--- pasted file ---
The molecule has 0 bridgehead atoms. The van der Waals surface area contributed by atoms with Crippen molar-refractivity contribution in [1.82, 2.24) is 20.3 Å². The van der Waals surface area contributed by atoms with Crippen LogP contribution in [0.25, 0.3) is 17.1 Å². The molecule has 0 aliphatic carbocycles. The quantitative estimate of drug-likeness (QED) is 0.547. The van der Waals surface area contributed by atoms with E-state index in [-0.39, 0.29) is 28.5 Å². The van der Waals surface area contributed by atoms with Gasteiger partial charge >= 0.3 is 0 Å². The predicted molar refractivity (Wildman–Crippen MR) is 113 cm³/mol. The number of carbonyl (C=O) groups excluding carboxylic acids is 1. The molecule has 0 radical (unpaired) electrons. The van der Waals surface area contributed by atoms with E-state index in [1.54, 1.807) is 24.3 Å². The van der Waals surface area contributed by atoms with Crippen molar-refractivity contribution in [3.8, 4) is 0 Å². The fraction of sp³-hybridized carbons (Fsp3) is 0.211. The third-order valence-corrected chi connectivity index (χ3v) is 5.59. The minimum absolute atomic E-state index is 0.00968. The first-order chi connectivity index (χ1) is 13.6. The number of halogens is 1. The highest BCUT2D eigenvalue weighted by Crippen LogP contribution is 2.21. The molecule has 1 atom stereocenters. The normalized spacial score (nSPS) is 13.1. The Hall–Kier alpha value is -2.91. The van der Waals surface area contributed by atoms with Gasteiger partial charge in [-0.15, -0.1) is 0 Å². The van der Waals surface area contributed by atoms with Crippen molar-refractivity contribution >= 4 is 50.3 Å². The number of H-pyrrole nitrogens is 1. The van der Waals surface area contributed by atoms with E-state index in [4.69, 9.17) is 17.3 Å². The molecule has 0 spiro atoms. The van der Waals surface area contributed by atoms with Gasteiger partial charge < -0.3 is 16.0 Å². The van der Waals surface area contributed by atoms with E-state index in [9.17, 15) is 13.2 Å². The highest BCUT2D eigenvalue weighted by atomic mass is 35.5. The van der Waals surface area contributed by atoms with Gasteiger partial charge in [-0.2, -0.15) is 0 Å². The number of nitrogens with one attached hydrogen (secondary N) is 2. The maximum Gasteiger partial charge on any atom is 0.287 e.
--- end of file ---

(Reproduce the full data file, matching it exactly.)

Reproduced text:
The molecule has 0 bridgehead atoms. The van der Waals surface area contributed by atoms with Crippen molar-refractivity contribution in [1.82, 2.24) is 20.3 Å². The van der Waals surface area contributed by atoms with Crippen LogP contribution in [0.25, 0.3) is 17.1 Å². The molecule has 0 aliphatic carbocycles. The quantitative estimate of drug-likeness (QED) is 0.547. The van der Waals surface area contributed by atoms with E-state index in [-0.39, 0.29) is 28.5 Å². The van der Waals surface area contributed by atoms with Gasteiger partial charge >= 0.3 is 0 Å². The predicted molar refractivity (Wildman–Crippen MR) is 113 cm³/mol. The number of carbonyl (C=O) groups excluding carboxylic acids is 1. The molecule has 0 radical (unpaired) electrons. The van der Waals surface area contributed by atoms with E-state index in [1.54, 1.807) is 24.3 Å². The van der Waals surface area contributed by atoms with Crippen molar-refractivity contribution in [3.8, 4) is 0 Å². The fraction of sp³-hybridized carbons (Fsp3) is 0.211. The third-order valence-corrected chi connectivity index (χ3v) is 5.59. The minimum absolute atomic E-state index is 0.00968. The first-order chi connectivity index (χ1) is 13.6. The number of halogens is 1. The highest BCUT2D eigenvalue weighted by Crippen LogP contribution is 2.21. The molecule has 1 atom stereocenters. The normalized spacial score (nSPS) is 13.1. The Hall–Kier alpha value is -2.91. The van der Waals surface area contributed by atoms with Gasteiger partial charge in [-0.15, -0.1) is 0 Å². The van der Waals surface area contributed by atoms with Crippen molar-refractivity contribution >= 4 is 50.3 Å². The number of H-pyrrole nitrogens is 1. The van der Waals surface area contributed by atoms with E-state index in [4.69, 9.17) is 17.3 Å². The molecule has 0 spiro atoms. The van der Waals surface area contributed by atoms with Gasteiger partial charge < -0.3 is 16.0 Å². The van der Waals surface area contributed by atoms with E-state index in [9.17, 15) is 13.2 Å². The highest BCUT2D eigenvalue weighted by atomic mass is 35.5. The van der Waals surface area contributed by atoms with Gasteiger partial charge in [-0.2, -0.15) is 0 Å². The number of nitrogens with one attached hydrogen (secondary N) is 2. The maximum Gasteiger partial charge on any atom is 0.287 e.